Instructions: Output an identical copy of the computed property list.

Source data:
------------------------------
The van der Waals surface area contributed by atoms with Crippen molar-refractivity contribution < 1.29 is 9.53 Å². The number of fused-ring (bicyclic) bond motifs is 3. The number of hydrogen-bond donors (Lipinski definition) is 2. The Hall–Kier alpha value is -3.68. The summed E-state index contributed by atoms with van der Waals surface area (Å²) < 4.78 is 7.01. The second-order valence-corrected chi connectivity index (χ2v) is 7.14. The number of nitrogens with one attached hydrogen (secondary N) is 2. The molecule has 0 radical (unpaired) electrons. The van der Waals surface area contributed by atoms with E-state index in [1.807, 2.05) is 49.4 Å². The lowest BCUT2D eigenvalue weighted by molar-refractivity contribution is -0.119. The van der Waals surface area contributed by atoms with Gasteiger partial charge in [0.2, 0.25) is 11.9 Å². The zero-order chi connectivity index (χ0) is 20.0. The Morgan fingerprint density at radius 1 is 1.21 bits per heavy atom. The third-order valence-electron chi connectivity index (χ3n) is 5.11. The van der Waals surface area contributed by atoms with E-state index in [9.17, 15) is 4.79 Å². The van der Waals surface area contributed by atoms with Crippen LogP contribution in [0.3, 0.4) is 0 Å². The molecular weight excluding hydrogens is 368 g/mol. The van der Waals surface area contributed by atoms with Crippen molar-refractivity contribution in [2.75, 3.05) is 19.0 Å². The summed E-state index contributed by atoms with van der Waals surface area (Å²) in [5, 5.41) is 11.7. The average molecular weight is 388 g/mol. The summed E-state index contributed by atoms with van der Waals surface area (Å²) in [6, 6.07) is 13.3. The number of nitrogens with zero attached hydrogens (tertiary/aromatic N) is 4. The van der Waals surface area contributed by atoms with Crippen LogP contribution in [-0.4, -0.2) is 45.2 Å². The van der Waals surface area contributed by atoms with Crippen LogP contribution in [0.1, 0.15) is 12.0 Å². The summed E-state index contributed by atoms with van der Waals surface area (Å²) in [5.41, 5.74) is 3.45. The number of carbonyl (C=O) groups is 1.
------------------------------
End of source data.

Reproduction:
The van der Waals surface area contributed by atoms with Crippen molar-refractivity contribution < 1.29 is 9.53 Å². The number of fused-ring (bicyclic) bond motifs is 3. The number of hydrogen-bond donors (Lipinski definition) is 2. The Hall–Kier alpha value is -3.68. The summed E-state index contributed by atoms with van der Waals surface area (Å²) < 4.78 is 7.01. The second-order valence-corrected chi connectivity index (χ2v) is 7.14. The number of nitrogens with one attached hydrogen (secondary N) is 2. The molecule has 0 radical (unpaired) electrons. The van der Waals surface area contributed by atoms with E-state index in [1.807, 2.05) is 49.4 Å². The lowest BCUT2D eigenvalue weighted by molar-refractivity contribution is -0.119. The van der Waals surface area contributed by atoms with Gasteiger partial charge in [0.2, 0.25) is 11.9 Å². The zero-order chi connectivity index (χ0) is 20.0. The Morgan fingerprint density at radius 1 is 1.21 bits per heavy atom. The third-order valence-electron chi connectivity index (χ3n) is 5.11. The van der Waals surface area contributed by atoms with E-state index in [9.17, 15) is 4.79 Å². The van der Waals surface area contributed by atoms with Crippen LogP contribution in [0.3, 0.4) is 0 Å². The molecular weight excluding hydrogens is 368 g/mol. The van der Waals surface area contributed by atoms with Crippen molar-refractivity contribution in [2.75, 3.05) is 19.0 Å². The summed E-state index contributed by atoms with van der Waals surface area (Å²) in [5, 5.41) is 11.7. The average molecular weight is 388 g/mol. The summed E-state index contributed by atoms with van der Waals surface area (Å²) in [6, 6.07) is 13.3. The number of nitrogens with zero attached hydrogens (tertiary/aromatic N) is 4. The van der Waals surface area contributed by atoms with Crippen LogP contribution in [-0.4, -0.2) is 45.2 Å². The van der Waals surface area contributed by atoms with Crippen LogP contribution in [0.1, 0.15) is 12.0 Å². The summed E-state index contributed by atoms with van der Waals surface area (Å²) in [5.41, 5.74) is 3.45. The number of carbonyl (C=O) groups is 1.